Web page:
8 of the Most Unusual Places You Can Work Out
In a Restaurant
If you thought restaurants were only for brunching on weekends, think again. Restaurateur Michael Chernow (who happened to make the cut for The Top 25 Hottest Chefs in America), owner of seafood-focused Seamore's in New York City, launched an in-restaurant wellness series that transforms the dining room into a workout studio. Held quarterly in partnership with fitness influencers like Sarah Levey and Holly Rilinger of Nike, the Fit Squad concept started as part of the restaurant's employee wellness program, then expanded to the public. The 45-minute class is, of course, followed by a family-style brunch and Bellinis.
On a 75th-Floor Rooftop
Where there's a rooftop, there's a yoga class these days. But you probably haven't taken one quite like this. At The Ritz-Carlton, Chicago, take a private elevator from the spa to the rooftop on the 75th floor. The class takes place Saturday and Sunday mornings through October on the actual tip-top of the building. (Heads up: You won't find a cute bar up there for a post-om mimosa. The sweeping views and stunning quiet in the middle of the city are worth it, though.) Afterward, a jog on Lake Michigan with the hotel's run concierge is a rejuvenating way to kick off the weekend.
In a Helicopter (Kinda)
Okay, so the heliyoga class through Maverick Tours doesn't actually involve downward dog inside a helicopter (that would be seriously claustrophobic), but the moment of takeoff is where this magical workout experience begins. Up to six passengers load into a helicopter in Las Vegas and zip off to the Valley of Fire, where you hop out onto the red rocks for a 75-minute yoga class. The location is only accessible via air—talk about serene!—and afterward, the trip concludes with a flight over the Las Vegas Strip.
In an Ice Castle
The cold workout trend is gaining steam, but a company called Ice Castles takes it to another level with a class held inside an acre-size ice castle in Edmonton, Alberta. Not for the faint of heart (or the easily chilled), the one-hour Ashtanga yoga class requires winter gear—parkas, hats, and mittens. It's led by an instructor from Sattva School of Yoga, who encourages breathing through each pose to generate internal heat. It typically takes place once a year, in late January (look for the date announcement on its Facebook page), and is completely free.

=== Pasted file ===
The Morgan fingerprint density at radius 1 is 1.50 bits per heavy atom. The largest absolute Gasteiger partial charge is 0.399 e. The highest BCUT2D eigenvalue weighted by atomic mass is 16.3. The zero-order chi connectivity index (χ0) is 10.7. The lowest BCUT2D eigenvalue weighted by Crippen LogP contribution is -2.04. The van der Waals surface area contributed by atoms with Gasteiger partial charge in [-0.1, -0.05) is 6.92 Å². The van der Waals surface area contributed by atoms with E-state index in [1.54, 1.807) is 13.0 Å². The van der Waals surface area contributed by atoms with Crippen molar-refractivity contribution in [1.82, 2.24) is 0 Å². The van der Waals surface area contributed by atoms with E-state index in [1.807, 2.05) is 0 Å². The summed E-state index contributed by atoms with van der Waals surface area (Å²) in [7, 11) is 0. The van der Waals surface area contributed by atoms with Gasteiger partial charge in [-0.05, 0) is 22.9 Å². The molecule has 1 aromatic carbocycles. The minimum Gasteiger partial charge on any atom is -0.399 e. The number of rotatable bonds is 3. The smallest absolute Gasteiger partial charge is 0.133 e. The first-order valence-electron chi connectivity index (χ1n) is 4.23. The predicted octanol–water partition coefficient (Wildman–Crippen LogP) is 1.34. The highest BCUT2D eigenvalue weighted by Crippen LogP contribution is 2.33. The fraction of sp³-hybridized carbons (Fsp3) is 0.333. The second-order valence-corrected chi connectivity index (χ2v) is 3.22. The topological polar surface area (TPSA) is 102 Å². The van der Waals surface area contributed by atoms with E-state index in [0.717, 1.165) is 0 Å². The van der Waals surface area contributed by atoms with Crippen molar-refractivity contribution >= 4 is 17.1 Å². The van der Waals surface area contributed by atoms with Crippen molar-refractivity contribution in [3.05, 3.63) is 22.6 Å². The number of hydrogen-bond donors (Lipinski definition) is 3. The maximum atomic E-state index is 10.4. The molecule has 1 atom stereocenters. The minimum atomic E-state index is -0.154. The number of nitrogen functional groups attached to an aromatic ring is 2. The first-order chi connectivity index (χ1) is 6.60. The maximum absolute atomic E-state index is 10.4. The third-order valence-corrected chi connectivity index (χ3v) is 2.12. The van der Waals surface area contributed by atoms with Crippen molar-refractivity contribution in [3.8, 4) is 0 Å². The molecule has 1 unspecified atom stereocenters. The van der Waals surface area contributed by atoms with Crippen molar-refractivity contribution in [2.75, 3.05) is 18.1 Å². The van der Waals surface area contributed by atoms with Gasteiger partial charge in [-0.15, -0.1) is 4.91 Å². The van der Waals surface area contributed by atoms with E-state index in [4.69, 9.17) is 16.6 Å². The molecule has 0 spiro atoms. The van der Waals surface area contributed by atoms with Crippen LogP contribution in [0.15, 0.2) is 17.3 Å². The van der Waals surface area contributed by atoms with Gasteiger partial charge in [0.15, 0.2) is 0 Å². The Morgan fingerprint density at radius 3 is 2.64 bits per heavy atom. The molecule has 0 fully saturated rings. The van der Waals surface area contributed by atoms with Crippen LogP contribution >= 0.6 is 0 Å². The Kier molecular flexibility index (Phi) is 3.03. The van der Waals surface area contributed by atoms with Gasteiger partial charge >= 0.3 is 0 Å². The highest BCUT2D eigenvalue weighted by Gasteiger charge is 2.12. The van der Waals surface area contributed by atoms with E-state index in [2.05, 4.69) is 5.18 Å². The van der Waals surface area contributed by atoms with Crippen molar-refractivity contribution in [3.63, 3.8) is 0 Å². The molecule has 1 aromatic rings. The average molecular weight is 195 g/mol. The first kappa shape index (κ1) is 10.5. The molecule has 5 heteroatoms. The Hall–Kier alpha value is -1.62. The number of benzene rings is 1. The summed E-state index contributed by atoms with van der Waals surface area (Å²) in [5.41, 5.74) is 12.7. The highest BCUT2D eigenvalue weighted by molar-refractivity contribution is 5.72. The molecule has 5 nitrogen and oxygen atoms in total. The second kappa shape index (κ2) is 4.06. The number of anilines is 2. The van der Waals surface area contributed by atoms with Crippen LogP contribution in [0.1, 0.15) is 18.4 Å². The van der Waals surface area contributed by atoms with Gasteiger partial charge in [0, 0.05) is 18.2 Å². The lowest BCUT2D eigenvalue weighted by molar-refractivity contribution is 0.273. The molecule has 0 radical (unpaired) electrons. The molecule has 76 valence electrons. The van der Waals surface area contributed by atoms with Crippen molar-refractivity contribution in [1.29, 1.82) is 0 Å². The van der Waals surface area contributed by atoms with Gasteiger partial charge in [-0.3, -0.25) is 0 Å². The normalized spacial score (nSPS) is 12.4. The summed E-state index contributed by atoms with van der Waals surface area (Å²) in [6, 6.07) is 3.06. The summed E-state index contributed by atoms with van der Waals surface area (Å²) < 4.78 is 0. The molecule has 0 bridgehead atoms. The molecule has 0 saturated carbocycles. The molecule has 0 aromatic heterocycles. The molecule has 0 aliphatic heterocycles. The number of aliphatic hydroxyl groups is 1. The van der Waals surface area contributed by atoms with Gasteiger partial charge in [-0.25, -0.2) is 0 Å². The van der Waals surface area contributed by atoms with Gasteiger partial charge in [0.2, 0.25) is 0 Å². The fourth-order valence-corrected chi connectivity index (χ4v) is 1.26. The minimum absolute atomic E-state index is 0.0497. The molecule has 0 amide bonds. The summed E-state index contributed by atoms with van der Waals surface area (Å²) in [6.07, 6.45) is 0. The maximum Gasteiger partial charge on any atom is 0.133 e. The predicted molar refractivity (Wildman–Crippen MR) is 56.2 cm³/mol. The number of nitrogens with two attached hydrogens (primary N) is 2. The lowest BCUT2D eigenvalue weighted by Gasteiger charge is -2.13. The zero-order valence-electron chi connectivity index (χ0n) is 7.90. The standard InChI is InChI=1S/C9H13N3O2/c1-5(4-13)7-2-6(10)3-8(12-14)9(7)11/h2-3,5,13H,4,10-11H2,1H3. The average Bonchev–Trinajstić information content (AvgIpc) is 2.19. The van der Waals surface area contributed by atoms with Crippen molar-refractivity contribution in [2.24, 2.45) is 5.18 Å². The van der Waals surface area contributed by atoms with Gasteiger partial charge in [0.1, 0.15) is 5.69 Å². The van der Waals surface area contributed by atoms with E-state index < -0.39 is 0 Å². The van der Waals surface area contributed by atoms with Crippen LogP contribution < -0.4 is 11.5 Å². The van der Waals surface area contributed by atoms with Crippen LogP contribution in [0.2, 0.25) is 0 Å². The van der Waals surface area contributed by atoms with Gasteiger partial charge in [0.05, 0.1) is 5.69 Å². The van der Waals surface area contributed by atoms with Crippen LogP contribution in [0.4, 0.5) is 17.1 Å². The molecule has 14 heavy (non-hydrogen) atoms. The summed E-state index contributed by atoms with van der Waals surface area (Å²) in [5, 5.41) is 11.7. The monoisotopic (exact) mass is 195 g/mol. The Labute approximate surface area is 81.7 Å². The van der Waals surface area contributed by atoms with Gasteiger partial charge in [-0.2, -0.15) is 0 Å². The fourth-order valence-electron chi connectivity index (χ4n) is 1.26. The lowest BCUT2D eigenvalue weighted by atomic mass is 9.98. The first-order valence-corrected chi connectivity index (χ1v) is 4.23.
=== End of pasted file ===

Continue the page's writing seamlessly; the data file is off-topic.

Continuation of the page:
In an Art Gallery
Even if your plank isn't quite picture perfect (yet), you can pretend it fits right in with the works adorning the walls of your barre studio for the day—the on-site art gallery at 21c Museum Hotel in Lexington, KY. Held every other Saturday morning, the Barre with Art class is led by certified barre instructors from local Elle Fitness studio. The $10 ticket includes the one-hour workout and a post-class mimosa; wandering the halls of the hotel to admire the exhibitions (and brunch to follow at Lockbox, the hotel's restaurant) is highly recommended.
On an Observation Wheel
If you haven't been to Las Vegas in the last few years, you're missing out on one of the greatest new attractions: the High Roller, the tallest observation wheel in the world at 550 feet. It's hugely popular for events, as each of the 28 air-conditioned cabins can hold up to 40 guests (talk about a happy-hour high!). And now, you can take a yoga class inside one of the cabins. A Silent Savasana instructor leads the one-hour, two-rotation class (with the option of booking a sunset session), and students wear headsets to hear the music.
In a Teepee
The natural, light-filled fitness center at Four Seasons Resort Rancho Encantado in Santa Fe, NM, is gorgeous, but you'd be remiss to opt for the gym over the one-of-a-kind yoga or meditation classes held inside the resort's luxury teepee. It's located on a secluded part of the property built around two "spiritual vortexes" (one of them right next to the teepee) that were identified by a shaman before it opened. Inside the enclosed space—the teepee measures 18 feet in diameter and is just over 13 feet tall—tap into your own spiritual side while taking in the rich culture of the region. (Looking for another kind of teepee? Check out gorgeous places to go glamping if sleeping bags aren't your thing.)
On a Group Bike
The 15-person, pedal-powered Cycle Party bicycle in West Palm Beach, FL, sounds like the kind of party bike popping up in cities around the country. Beyond bachelorette parties and birthday weekends, though, this bike becomes a workout and a way to see the sights during a fitness class called Total Movement led by trainer Erika Strimer. The pedaling is only the warm-up—attendees cycle to a park, hop off to do a series of HIIT movements, then get right back on to head to the next location, and repeat. The reward at the end of the two-hour class: a light brunch at a downtown restaurant. (Related: How Giving Up Uber On Vacation Changed the Way I Travel)